Weak keys are certain cryptographic keys for which the block cipher will exhibit certain regularities in encryption or result in weak encryption. DES has four weak keys k for which E_{k}(E_{k}(m)) = m. This means if you used one of these weak keys, then encrypted it again using the same key, you would have the original plaintext. There are also twelve semi-weak keys which come in pairs k_{1} and k_{2} and are such that E_{k1}(E_{k2}(m)) = m. This means that you would have a pair of keys, and after encrypting with key 1 you again encrypted with key 2. This would result in the plaintext. Since there are 2^{56} possible DES keys as it is a 56 bit cipher, the chance of picking a weak or semi-weak key at random is 2^{-52}. As long as the user-provided key is chosen entirely at random, weak keys can be effectively ignored when DES is used for encryption. However, if you’re the tinfoil hat type, you can test to see if they key you are using is in fact a weak key. This is a one-time test that takes an inconsequential amount of time, so it has no impact on the overall speed of encryption.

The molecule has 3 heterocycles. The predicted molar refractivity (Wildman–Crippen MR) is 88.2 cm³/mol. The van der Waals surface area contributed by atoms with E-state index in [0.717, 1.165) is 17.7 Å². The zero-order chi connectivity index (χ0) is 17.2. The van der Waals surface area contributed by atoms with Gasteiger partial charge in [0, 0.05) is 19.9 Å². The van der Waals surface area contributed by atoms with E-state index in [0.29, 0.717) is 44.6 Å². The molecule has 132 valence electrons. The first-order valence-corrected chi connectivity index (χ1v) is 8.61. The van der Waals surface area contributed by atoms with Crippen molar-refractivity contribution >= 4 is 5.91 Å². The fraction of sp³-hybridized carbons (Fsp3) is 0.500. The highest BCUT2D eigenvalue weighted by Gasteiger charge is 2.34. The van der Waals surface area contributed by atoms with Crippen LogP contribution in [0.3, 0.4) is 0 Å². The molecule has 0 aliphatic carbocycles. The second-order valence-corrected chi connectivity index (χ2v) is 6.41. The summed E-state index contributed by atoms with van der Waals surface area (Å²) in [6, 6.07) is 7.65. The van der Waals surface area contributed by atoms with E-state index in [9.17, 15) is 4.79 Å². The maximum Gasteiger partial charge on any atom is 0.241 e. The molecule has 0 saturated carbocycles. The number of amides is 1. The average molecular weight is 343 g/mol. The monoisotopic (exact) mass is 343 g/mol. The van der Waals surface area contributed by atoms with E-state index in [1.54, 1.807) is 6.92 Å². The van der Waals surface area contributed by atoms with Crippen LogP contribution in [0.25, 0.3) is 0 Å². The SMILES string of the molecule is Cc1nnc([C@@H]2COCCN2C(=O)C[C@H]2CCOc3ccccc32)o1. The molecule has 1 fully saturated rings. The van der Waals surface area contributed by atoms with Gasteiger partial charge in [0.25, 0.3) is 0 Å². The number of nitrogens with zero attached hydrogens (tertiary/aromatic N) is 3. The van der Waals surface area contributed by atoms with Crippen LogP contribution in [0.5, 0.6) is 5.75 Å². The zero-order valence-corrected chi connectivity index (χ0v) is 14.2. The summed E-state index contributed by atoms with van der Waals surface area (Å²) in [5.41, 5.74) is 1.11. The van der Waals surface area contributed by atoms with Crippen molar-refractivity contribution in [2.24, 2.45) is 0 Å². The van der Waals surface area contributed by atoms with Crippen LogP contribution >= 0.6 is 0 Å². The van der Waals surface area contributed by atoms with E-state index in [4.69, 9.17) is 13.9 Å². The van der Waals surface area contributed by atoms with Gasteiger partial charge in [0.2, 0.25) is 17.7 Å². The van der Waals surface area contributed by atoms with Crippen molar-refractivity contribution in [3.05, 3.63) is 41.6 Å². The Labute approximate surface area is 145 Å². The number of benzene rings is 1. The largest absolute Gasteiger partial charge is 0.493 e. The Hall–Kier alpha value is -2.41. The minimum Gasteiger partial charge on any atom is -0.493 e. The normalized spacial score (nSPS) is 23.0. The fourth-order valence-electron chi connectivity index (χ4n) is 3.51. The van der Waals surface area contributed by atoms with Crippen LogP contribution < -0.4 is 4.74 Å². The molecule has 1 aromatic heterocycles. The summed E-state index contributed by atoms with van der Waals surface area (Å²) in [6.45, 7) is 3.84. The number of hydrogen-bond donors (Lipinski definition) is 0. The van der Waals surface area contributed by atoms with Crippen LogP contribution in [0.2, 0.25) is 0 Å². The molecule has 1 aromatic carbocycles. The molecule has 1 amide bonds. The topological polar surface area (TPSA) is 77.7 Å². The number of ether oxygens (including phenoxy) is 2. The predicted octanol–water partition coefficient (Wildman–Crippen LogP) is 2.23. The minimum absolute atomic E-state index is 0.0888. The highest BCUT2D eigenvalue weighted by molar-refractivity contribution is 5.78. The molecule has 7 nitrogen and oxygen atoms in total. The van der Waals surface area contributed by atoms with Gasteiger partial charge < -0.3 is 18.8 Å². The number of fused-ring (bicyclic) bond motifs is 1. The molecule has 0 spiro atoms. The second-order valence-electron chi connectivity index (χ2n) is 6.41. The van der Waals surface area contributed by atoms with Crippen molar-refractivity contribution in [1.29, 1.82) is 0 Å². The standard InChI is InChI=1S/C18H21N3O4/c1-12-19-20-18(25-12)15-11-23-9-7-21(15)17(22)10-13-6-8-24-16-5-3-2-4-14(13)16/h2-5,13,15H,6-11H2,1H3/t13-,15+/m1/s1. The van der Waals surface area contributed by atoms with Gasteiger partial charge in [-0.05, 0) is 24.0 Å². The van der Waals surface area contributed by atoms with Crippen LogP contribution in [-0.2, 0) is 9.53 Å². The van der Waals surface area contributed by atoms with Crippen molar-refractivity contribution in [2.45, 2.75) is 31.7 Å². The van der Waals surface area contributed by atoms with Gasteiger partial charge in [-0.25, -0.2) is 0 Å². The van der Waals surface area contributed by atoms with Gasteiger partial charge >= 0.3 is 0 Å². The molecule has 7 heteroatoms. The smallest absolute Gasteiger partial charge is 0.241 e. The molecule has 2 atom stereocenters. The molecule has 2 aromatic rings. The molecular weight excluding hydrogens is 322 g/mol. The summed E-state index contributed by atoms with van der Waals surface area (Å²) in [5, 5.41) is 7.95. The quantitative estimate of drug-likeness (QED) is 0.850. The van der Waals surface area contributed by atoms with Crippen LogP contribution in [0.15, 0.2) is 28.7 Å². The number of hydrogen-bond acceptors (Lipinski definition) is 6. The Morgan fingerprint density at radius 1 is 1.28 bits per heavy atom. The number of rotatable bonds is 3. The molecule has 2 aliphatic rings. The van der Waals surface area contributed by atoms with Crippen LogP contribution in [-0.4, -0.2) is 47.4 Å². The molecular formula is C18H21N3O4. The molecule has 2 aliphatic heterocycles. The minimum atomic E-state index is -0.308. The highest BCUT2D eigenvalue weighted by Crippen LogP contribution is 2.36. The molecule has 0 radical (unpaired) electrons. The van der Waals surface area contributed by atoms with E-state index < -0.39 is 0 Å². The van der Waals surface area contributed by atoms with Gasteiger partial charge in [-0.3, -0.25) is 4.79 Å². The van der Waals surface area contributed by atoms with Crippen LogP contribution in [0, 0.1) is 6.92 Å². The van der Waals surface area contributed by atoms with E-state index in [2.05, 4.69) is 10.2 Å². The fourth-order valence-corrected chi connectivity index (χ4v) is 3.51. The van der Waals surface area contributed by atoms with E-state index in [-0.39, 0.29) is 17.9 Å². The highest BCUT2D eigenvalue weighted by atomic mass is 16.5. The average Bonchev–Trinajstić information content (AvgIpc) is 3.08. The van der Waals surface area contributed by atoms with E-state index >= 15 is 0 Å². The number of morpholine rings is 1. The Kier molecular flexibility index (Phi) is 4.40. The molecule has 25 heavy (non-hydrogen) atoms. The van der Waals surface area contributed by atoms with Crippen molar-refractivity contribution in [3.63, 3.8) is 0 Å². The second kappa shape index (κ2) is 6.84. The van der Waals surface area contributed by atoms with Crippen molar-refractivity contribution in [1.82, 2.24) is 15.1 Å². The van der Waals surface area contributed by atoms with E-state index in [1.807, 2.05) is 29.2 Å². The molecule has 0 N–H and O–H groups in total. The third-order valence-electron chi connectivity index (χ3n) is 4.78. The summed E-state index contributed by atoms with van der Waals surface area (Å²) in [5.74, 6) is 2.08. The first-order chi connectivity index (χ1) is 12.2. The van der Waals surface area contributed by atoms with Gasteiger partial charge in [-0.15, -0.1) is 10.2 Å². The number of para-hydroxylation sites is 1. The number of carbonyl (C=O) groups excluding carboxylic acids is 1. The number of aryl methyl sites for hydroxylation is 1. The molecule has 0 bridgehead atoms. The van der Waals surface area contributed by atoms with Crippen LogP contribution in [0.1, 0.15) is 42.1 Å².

For IDEA there is a not as severe class of keys for which analysis of the ciphertext is greatly eased and the key can possibly be recovered. However, like DES, the number of weak keys is such a small fraction of all possible keys that the chance of picking one at random is exceptionally small. They effectively pose little to no threat to the security of the cipher itself and are more proof of concept than anything else.

Of course, for other block ciphers, there might well be a large set of weak keys or a set of keys that result in such obviously weak encryption that the chances of picking a weak key are too large for comfort. In such cases, the presence of weak keys would have an obvious impact on the security of the cipher.